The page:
Whenever new students turn up for their first guitar lesson, they'll invariably say two things: one, that their Uncle Paco/Dave gave them his old six-string that he found in the loft and they're not sure if it's good enough quality to learn on (it isn't) and, two, that they tried to learn how to play from YouTube videos but got nowhere.
This is mainly because online instructional videos don't make you feel embarrassed that you haven't practised for fifteen minutes a day as promised, whereas a well-delivered derisory tut from a real-life teacher can steep the student in a sea of shame guaranteed to make him pull his socks up so sharply that he gets friction burns on his shins.
Practical videos, on the other hand, are a different matter entirely, since they involve neither contemptuous tutting nor lashings of shame. A bloke with an implausible beard called Chuck simply tells you how to fix the dryer/cistern/boiler as he plucks an astonishing range of tools you've never seen before in your life from the ether, brandishing them with all the dexterity of a latter day Samurai warrior. "I can do that," you think heroically as you waddle off to the local hardware store to buy an Acme beveller and a few cans of WD40, determined this time not to use the word "thingamajig" or say "According to Chuck," at any point during the conversation with the assistant.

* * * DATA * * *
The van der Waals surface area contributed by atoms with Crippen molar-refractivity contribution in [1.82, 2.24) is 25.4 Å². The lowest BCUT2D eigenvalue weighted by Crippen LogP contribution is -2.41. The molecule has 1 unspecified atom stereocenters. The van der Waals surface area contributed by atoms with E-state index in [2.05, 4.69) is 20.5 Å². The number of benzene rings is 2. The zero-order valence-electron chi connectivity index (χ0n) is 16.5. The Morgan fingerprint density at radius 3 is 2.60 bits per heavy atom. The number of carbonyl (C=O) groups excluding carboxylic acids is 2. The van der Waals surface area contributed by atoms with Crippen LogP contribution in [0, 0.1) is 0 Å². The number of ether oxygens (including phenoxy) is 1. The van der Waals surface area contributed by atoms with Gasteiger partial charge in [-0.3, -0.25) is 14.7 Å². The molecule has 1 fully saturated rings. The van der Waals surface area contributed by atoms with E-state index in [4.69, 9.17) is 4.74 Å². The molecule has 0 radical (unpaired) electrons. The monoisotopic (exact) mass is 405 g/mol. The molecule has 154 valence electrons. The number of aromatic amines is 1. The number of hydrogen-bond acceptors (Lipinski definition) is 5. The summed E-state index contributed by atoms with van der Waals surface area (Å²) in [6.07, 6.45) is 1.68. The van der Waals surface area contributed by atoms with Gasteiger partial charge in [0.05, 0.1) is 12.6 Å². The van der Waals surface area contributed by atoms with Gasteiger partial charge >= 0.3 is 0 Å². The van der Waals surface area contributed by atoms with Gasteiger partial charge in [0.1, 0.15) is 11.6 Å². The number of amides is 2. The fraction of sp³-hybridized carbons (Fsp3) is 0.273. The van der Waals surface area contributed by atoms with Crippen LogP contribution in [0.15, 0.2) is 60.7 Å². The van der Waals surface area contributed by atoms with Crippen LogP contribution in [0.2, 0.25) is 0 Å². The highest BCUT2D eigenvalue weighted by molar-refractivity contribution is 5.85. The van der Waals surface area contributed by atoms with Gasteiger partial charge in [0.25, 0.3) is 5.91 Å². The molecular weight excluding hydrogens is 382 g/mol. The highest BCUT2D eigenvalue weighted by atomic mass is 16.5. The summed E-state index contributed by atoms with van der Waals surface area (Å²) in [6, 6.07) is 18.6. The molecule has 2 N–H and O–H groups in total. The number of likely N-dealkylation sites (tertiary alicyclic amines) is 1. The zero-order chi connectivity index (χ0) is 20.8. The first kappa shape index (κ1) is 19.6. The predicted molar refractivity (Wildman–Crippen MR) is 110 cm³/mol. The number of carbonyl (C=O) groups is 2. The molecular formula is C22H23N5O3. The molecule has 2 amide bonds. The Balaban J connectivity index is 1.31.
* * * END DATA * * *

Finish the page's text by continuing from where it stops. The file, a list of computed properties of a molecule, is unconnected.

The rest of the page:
Personally, I've had mixed results with these videos, successfully managing to repair a washing machine door, a toilet cistern and, astonishingly, a computer keyboard having watched how to do so online. We won't mention the kitchen door replacement, the broken window or the light fitting, all of which finished in the upper echelons of the European league table of all-time DIY disasters.
Currently, I need to do two jobs which, on the face of it, will only end in tears if I try to do them myself - the refurbishment of some beautiful old Andalusian floor tiles and the restoration of a few wooden window frames. If ever there were two tasks that screamed "Get a professional in!" these are the ones. But no, deftly combining a heady mix of male ego and downright stupidity, I've resolved to go it alone. This will require hours of video-viewing, lots of time spent buying the wrong tools and then lots more time spent going back to buy the right tools, plus the breaking of things that are never broken on YouTube including, quite possibly, a mixed range of my own fingers. And yet, in spite of all of these certainties, I'm determined to forge ahead. It's madness.
Maybe I'll grow a beard - that should help.